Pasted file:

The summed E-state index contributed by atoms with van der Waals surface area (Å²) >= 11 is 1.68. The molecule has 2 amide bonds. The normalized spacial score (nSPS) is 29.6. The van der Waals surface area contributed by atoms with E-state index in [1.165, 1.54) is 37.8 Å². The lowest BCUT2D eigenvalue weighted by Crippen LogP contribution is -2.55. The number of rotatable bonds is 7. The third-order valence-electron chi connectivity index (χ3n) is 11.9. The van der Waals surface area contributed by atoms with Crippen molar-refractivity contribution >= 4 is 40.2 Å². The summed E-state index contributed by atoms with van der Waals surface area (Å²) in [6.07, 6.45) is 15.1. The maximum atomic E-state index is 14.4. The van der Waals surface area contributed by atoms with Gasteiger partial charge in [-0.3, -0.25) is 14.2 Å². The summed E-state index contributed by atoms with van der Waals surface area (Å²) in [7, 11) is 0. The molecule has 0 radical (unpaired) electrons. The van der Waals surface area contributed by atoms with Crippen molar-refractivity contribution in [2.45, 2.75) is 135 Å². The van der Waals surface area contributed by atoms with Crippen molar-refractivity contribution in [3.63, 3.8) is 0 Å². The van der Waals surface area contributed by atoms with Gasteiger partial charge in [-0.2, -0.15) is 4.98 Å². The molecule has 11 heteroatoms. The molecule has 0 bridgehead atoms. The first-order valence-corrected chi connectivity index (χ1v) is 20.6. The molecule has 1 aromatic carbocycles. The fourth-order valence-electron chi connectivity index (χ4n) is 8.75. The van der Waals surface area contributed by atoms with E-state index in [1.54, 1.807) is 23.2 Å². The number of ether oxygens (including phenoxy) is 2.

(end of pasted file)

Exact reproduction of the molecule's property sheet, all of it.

The summed E-state index contributed by atoms with van der Waals surface area (Å²) >= 11 is 1.68. The molecule has 2 amide bonds. The normalized spacial score (nSPS) is 29.6. The van der Waals surface area contributed by atoms with E-state index in [1.165, 1.54) is 37.8 Å². The lowest BCUT2D eigenvalue weighted by Crippen LogP contribution is -2.55. The number of rotatable bonds is 7. The third-order valence-electron chi connectivity index (χ3n) is 11.9. The van der Waals surface area contributed by atoms with Crippen molar-refractivity contribution >= 4 is 40.2 Å². The summed E-state index contributed by atoms with van der Waals surface area (Å²) in [6.07, 6.45) is 15.1. The maximum atomic E-state index is 14.4. The van der Waals surface area contributed by atoms with Gasteiger partial charge in [-0.3, -0.25) is 14.2 Å². The summed E-state index contributed by atoms with van der Waals surface area (Å²) in [7, 11) is 0. The molecule has 0 radical (unpaired) electrons. The van der Waals surface area contributed by atoms with Crippen molar-refractivity contribution in [2.45, 2.75) is 135 Å². The van der Waals surface area contributed by atoms with Crippen molar-refractivity contribution in [3.63, 3.8) is 0 Å². The van der Waals surface area contributed by atoms with Gasteiger partial charge in [-0.2, -0.15) is 4.98 Å². The molecule has 11 heteroatoms. The molecule has 0 bridgehead atoms. The first-order valence-corrected chi connectivity index (χ1v) is 20.6. The molecule has 1 aromatic carbocycles. The fourth-order valence-electron chi connectivity index (χ4n) is 8.75. The van der Waals surface area contributed by atoms with E-state index in [1.54, 1.807) is 23.2 Å². The number of ether oxygens (including phenoxy) is 2.